Last Friday, Governor Mark Dayton told the Star Tribune the following:
“You have working parents that are looking at child care bills for one child of anywhere from $4,000 to $14,000, which is an enormous financial burden on working parents….That’s where I have a hard time with those that say we should leave them to their own financial devices and put our money only into scholarships for kids from even more disadvantaged backgrounds.”
Governor Dayton was speaking about his proposal to follow states like Oklahoma and Georgia by offering all-day government-paid universal PreK for all Minnesota 4-year-olds. The fact that he spoke about daycare costs demonstrates that the issue has little to do with early childhood education, and more to do with wealth redistribution.
Dayton gave a speech to a large crowd at the Minnesota Business Partnership last week where he indicated he’d continue his push for the $170 million per year universal daycare/PreK program.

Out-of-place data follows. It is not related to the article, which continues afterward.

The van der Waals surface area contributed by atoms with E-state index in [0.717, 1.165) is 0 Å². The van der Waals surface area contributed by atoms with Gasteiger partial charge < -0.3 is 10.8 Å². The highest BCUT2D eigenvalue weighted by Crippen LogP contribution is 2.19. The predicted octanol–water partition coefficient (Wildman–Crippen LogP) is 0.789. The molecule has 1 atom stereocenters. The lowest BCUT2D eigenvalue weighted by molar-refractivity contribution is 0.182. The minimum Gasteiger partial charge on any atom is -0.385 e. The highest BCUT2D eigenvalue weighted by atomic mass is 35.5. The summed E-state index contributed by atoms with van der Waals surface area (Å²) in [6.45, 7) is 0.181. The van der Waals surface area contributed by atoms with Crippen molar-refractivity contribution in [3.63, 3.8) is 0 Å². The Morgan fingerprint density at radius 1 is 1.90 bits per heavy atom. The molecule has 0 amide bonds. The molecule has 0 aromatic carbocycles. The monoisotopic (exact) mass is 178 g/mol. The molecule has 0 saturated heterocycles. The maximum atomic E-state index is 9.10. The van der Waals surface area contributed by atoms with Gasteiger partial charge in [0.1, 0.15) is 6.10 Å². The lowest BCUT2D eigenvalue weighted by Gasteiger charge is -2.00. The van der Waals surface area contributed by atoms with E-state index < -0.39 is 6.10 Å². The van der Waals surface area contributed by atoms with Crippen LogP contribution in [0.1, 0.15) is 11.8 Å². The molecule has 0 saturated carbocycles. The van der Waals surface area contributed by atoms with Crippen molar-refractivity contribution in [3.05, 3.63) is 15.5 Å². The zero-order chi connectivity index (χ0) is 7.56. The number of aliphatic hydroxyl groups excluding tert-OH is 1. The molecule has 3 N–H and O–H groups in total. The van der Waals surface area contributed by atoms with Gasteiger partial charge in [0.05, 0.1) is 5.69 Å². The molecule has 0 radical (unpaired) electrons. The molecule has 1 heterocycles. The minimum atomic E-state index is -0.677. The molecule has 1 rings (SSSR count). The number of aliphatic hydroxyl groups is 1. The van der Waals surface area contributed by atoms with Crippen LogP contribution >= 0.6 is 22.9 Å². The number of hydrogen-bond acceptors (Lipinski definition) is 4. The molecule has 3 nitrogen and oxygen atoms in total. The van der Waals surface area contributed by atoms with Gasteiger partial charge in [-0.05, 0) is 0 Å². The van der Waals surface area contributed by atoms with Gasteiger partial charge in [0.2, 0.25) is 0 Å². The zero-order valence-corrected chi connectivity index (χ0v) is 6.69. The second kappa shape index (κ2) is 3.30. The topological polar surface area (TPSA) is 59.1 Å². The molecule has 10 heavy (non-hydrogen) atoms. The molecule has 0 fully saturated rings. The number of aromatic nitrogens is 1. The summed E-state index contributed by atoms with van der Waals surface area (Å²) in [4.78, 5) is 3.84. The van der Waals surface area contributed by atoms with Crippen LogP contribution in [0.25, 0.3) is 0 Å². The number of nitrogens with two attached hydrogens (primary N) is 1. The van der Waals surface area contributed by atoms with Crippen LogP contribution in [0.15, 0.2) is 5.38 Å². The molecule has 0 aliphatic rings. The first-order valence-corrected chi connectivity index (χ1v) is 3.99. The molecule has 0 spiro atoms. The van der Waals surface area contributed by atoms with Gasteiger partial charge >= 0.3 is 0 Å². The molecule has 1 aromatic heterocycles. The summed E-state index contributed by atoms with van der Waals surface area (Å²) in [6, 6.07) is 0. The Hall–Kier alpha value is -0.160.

Dayton often speaks of expansion of PreK as a way to close the achievement gap, even though major research conducted by the Department of Education shows that programs like Head Start, for low income 4-year-olds, lose their impact by the 3rd grade. Alpha News looked at the percentage of kids in state-funded PreK programs and found no correlation between that number and high school graduation rates. Washington D.C. has 100% of kids enrolled in universal PreK, and has the worst graduation rate in the country. D.C. also has the highest cost of private daycare in the country per the Washington Post.
Minnesota politicians created the PreK scholarships for low-income families back in 2011, when Republicans had control of both the House and the Senate. The program now spends $50 million annually. The current program allows for students to enroll in private childcare programs. A universal program would expand the programming for local school districts, many of which already have some sort of PreK offering.
According to the Washington Post, Forty percent of 4-year-olds nationwide were enrolled in taxpayer funded Pre-K or daycare programs in 2013. That’s up from 31.2 percent in 2002.